It was one of Jesus’ own followers who betrayed him to the chief priests. It was the “chief priests and the elders” who arrested Jesus. It was “the high priest…scribes and the elders” who presided over the kangaroo court that condemned Jesus to death. And it was “all the chief priests and the elders of the people” who finally handed Jesus over to Rome.

We may think of these people as Jews, scribes, and Pharisees, but they were the “church people” of their day. It was these “church people” – as much, if not, at times, more so than pagans – who were the ones shouting down, threatening, persecuting, and murdering Jesus and Christians who upheld the truth of His word.

Jesus knew this would happen. In John 16:2-4 He warned the disciples:

They will put you out of the synagogues. Indeed, the hour is coming when whoever kills you will think he is offering service to God. 3 And they will do these things because they have not known the Father, nor me. 4 But I have said these things to you, that when their hour comes you may remember that I told them to you.

And so it goes today. Deceived, self-proclaimed “Christians”, those inside the church who are often just as unsaved as the pagans outside the church, those who prove that they don’t belong to Christ by fighting against His word instead of loving and obeying it, these “church people” are the ones viciously attacking Christians who dare to stand on and for the truth of Scripture. And they think they’re doing God a favor by acting this way.

Continue to cling to Christ and His word and you’ll be one of their victims. It’s inevitable. Jesus said, “If they persecuted me, they will also persecute you.” But keep your eyes on Jesus, not on your circumstances, and remember He also said, “Blessed are those who are persecuted…theirs is the kingdom of heaven.” When you’re persecuted, even by “Christians” you can “rejoice and be glad, for your reward is great in heaven!”

Book Reviews

A Review of Justin Peters’ “Do Not Hinder Them”

As I’ve mentioned before, solicited book reviews are not part of my regular repertoire here at the blog. In fact, for a variety of reasons, I have a policy against writing them.

But when one of your heroes in the faith asks, you make an exception. And, for me, Justin Peters is one of those heroes in the faith (even more so because I’m sure he wouldn’t want me calling him that).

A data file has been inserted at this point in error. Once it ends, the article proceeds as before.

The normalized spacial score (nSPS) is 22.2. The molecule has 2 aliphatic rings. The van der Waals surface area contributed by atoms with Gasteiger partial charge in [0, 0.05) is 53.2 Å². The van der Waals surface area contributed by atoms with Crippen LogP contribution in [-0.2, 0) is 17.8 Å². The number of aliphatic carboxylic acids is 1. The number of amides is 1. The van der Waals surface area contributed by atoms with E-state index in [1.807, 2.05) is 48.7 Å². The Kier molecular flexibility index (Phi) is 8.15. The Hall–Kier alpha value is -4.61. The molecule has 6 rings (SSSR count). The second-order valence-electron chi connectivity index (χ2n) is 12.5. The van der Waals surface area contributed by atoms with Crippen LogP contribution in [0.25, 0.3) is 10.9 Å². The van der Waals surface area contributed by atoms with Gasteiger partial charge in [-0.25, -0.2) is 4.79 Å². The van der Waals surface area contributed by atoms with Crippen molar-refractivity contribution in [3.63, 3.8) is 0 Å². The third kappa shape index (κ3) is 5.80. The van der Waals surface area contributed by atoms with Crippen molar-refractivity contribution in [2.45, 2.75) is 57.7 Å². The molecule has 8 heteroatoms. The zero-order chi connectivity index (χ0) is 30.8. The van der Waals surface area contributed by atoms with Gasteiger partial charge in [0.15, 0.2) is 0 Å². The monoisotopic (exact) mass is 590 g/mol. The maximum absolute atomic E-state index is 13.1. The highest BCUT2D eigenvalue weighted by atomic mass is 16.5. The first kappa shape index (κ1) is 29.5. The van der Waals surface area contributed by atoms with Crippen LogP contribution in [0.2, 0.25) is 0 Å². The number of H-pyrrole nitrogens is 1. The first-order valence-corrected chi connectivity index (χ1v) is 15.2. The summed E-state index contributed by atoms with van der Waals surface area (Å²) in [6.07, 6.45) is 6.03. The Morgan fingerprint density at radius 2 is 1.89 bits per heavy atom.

I introduced Justin this way in my article, A Few MORE Good Men: 10 Doctrinally Sound Male Teachers:

Justin Peters Ministries exists to preach the Gospel of Jesus Christ to the lost and to help equip the saved to ‘speak the truth in love’ (Ephesians 4:15). Great care is taken to preach and teach God’s Word in its proper context and simply let the text speak for itself.”

The first thing I ever noticed about Justin Peters is his striking example of biblical meekness. Justin is soft-spoken and peaceable, but firm in his gospel convictions and aflame with the desire for the lost to come to salvation. You must read Justin’s testimony of coming to know Christ after years in seminary and ministry as a false convert. What Justin is perhaps best known for is his teaching and discernment ministry exposing the Word of Faith movement. It started with a trip to a faith healer as a teen to have his own cerebral palsy healed and grew into Clouds Without Water, a seminar designed to educate the church on the history, growth, and metastasization of the Word of Faith heresy.

But Justin doesn’t limit himself to discernment ministry, and his new book, Do Not Hinder Them: A Biblical Examination of Childhood Conversion, opens the door to another of his theological interests- salvation and baptism, especially as they pertain to children.

A simple, yet fundamental, point of theology which needs to be understood in order to grasp the concept of the book is the difference between credo-baptism and paedo-baptism. Credo-baptism is also called “believer’s baptism.” This means that a new believer stands before the church, professes her faith in Christ, and is then baptized out of obedience to Him- to demonstrate that she has passed from death unto life and now wishes to be identified as a follower of Christ. Credo-baptists believe strongly that baptism is only to be administered to professing believers.